By examining the mechanical properties of the tympanum of the noctuid moth, Noctua pronuba, Windmill et al. (2006) suggested that this insect increases (up-tunes) the frequencies of its best hearing when exposed to high intensity sounds (HIS) resembling the echolocation calls of attacking bats. We tested whether this biophysical phenomenon was encoded in the neural responses of this moth's most sensitive auditory receptor (A1 cell) before and after exposure to HIS. We measured: (1) the number of A1 action potentials (spikes) per stimulus pulse; (2) the proportion of A1 spike periods below that determined to elicit evasive flight maneuvers and, (3) the change in A1 cell firing (spike number, interspike interval, stimulus/spike latency) over a duration of time similar to that in which up-tuning lasts. We observed no significant spiking response changes in the predicted direction to any of the frequencies tested following exposure to HIS and we observed only two of the 24 predicted time-dependent changes to A1 firing. These results indicate that tympanal up-tuning does not result in a change to this moth's auditory frequency sensitivity and we suggest either sensillar resonances or increases in thoracic muscle tension following exposure to HIS as alternative explanations.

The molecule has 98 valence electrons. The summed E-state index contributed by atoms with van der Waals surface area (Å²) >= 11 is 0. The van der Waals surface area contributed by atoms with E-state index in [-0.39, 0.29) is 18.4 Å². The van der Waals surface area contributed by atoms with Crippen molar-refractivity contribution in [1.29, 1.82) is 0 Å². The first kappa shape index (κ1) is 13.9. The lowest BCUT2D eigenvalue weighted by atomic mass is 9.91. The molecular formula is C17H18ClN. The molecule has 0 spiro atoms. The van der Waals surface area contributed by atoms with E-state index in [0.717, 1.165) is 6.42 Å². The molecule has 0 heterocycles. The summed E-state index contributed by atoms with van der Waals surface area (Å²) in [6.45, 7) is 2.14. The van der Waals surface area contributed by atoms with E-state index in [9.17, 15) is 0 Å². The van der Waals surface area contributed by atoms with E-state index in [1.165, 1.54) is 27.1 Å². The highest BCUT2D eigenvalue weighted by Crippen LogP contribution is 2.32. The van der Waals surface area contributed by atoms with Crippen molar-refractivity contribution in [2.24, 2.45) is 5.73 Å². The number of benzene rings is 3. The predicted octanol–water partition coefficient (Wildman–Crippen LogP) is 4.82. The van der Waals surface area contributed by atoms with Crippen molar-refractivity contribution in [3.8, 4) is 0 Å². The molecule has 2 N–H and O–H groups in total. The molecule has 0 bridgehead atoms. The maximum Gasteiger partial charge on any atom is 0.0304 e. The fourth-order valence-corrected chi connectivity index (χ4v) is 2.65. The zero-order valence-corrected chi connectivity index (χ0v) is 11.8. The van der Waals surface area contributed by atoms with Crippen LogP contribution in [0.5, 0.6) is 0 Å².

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Keywords Auditory encoding, Bats, Moths, Neuroethology, Sensory ecology
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Journal Journal of Comparative Physiology A: Neuroethology, Sensory, Neural, and Behavioral Physiology
Asi, N.S. (Navdeep S.), Fullard, J.H. (James Howard), Whitehead, S. (Scott), & Dawson, J.W. (2009). No neural evidence for dynamic auditory tuning of the A1 receptor in the ear of the noctuid moth, Noctua pronuba. Journal of Comparative Physiology A: Neuroethology, Sensory, Neural, and Behavioral Physiology, 195(10), 955–960. doi:10.1007/s00359-009-0471-2